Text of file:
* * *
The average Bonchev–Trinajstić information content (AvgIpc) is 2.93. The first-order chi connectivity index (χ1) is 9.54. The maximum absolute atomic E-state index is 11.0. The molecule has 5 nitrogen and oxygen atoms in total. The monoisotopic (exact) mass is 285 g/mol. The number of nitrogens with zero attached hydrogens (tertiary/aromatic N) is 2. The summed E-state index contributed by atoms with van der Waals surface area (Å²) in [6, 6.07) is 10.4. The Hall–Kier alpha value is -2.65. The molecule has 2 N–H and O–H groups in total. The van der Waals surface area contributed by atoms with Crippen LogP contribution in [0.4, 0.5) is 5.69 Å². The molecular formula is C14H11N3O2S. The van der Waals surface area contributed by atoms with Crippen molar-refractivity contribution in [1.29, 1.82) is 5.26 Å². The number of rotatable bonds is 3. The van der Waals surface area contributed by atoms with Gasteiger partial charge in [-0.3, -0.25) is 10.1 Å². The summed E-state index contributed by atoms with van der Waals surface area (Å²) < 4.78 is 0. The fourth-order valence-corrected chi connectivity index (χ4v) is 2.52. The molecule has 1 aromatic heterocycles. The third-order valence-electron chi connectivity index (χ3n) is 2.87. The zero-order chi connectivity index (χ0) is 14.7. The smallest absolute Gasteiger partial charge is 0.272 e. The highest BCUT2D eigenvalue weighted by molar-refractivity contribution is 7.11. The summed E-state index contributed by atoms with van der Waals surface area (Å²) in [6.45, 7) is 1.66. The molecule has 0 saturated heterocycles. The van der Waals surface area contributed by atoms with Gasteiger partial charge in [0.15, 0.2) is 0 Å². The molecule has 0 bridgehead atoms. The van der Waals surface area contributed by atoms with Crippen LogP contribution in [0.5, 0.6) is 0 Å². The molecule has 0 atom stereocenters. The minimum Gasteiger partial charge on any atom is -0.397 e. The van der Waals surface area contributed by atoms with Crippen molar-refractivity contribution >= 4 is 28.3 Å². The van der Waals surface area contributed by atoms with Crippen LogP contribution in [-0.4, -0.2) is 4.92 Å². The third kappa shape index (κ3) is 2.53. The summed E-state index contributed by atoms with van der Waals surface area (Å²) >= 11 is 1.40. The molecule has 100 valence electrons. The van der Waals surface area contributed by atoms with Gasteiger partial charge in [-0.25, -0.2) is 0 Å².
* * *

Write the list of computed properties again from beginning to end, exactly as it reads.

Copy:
The average Bonchev–Trinajstić information content (AvgIpc) is 2.93. The first-order chi connectivity index (χ1) is 9.54. The maximum absolute atomic E-state index is 11.0. The molecule has 5 nitrogen and oxygen atoms in total. The monoisotopic (exact) mass is 285 g/mol. The number of nitrogens with zero attached hydrogens (tertiary/aromatic N) is 2. The summed E-state index contributed by atoms with van der Waals surface area (Å²) in [6, 6.07) is 10.4. The Hall–Kier alpha value is -2.65. The molecule has 2 N–H and O–H groups in total. The van der Waals surface area contributed by atoms with Crippen LogP contribution in [0.4, 0.5) is 5.69 Å². The molecular formula is C14H11N3O2S. The van der Waals surface area contributed by atoms with Crippen molar-refractivity contribution in [1.29, 1.82) is 5.26 Å². The number of rotatable bonds is 3. The van der Waals surface area contributed by atoms with Gasteiger partial charge in [-0.3, -0.25) is 10.1 Å². The summed E-state index contributed by atoms with van der Waals surface area (Å²) < 4.78 is 0. The fourth-order valence-corrected chi connectivity index (χ4v) is 2.52. The molecule has 1 aromatic heterocycles. The third-order valence-electron chi connectivity index (χ3n) is 2.87. The zero-order chi connectivity index (χ0) is 14.7. The smallest absolute Gasteiger partial charge is 0.272 e. The highest BCUT2D eigenvalue weighted by molar-refractivity contribution is 7.11. The summed E-state index contributed by atoms with van der Waals surface area (Å²) in [6.45, 7) is 1.66. The molecule has 0 saturated heterocycles. The van der Waals surface area contributed by atoms with Gasteiger partial charge in [0.15, 0.2) is 0 Å². The molecule has 0 bridgehead atoms. The van der Waals surface area contributed by atoms with Crippen LogP contribution in [0.5, 0.6) is 0 Å². The molecule has 0 atom stereocenters. The minimum Gasteiger partial charge on any atom is -0.397 e. The van der Waals surface area contributed by atoms with Crippen molar-refractivity contribution >= 4 is 28.3 Å². The van der Waals surface area contributed by atoms with Crippen LogP contribution in [-0.4, -0.2) is 4.92 Å². The third kappa shape index (κ3) is 2.53. The summed E-state index contributed by atoms with van der Waals surface area (Å²) >= 11 is 1.40. The molecule has 100 valence electrons. The van der Waals surface area contributed by atoms with Gasteiger partial charge in [-0.25, -0.2) is 0 Å².